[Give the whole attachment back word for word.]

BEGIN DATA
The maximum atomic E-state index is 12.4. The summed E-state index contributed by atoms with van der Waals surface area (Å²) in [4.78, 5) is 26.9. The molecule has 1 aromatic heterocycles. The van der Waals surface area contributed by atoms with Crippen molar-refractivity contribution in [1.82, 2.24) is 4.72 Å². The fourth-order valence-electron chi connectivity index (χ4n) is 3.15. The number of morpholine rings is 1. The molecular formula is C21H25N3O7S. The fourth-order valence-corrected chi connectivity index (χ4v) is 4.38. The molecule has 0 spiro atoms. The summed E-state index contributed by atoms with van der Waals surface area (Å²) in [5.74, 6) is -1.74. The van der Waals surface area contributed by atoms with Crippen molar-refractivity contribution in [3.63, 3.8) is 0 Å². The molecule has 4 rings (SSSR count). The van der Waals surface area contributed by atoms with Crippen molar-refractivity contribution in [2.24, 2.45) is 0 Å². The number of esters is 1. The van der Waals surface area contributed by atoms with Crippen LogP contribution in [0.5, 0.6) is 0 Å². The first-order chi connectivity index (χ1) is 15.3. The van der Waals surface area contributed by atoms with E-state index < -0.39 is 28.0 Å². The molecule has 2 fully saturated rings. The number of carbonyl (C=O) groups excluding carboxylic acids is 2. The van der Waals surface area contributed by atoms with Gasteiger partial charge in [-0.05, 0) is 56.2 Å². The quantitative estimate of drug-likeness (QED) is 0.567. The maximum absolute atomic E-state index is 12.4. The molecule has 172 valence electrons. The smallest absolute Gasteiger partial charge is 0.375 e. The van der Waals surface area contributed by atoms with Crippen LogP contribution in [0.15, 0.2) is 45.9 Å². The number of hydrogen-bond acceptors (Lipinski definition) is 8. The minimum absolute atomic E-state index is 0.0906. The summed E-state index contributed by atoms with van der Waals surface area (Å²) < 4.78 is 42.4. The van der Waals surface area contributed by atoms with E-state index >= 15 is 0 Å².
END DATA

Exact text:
The maximum atomic E-state index is 12.4. The summed E-state index contributed by atoms with van der Waals surface area (Å²) in [4.78, 5) is 26.9. The molecule has 1 aromatic heterocycles. The van der Waals surface area contributed by atoms with Crippen molar-refractivity contribution in [1.82, 2.24) is 4.72 Å². The fourth-order valence-electron chi connectivity index (χ4n) is 3.15. The number of morpholine rings is 1. The molecular formula is C21H25N3O7S. The fourth-order valence-corrected chi connectivity index (χ4v) is 4.38. The molecule has 0 spiro atoms. The summed E-state index contributed by atoms with van der Waals surface area (Å²) in [5.74, 6) is -1.74. The van der Waals surface area contributed by atoms with Crippen molar-refractivity contribution in [3.63, 3.8) is 0 Å². The molecule has 4 rings (SSSR count). The van der Waals surface area contributed by atoms with Crippen molar-refractivity contribution in [2.24, 2.45) is 0 Å². The number of esters is 1. The van der Waals surface area contributed by atoms with Crippen LogP contribution in [0.5, 0.6) is 0 Å². The first-order chi connectivity index (χ1) is 15.3. The van der Waals surface area contributed by atoms with E-state index < -0.39 is 28.0 Å². The molecule has 2 fully saturated rings. The number of carbonyl (C=O) groups excluding carboxylic acids is 2. The van der Waals surface area contributed by atoms with Gasteiger partial charge in [-0.05, 0) is 56.2 Å². The quantitative estimate of drug-likeness (QED) is 0.567. The maximum absolute atomic E-state index is 12.4. The molecule has 172 valence electrons. The smallest absolute Gasteiger partial charge is 0.375 e. The van der Waals surface area contributed by atoms with Crippen LogP contribution in [0.15, 0.2) is 45.9 Å². The number of hydrogen-bond acceptors (Lipinski definition) is 8. The minimum absolute atomic E-state index is 0.0906. The summed E-state index contributed by atoms with van der Waals surface area (Å²) < 4.78 is 42.4. The van der Waals surface area contributed by atoms with E-state index >= 15 is 0 Å².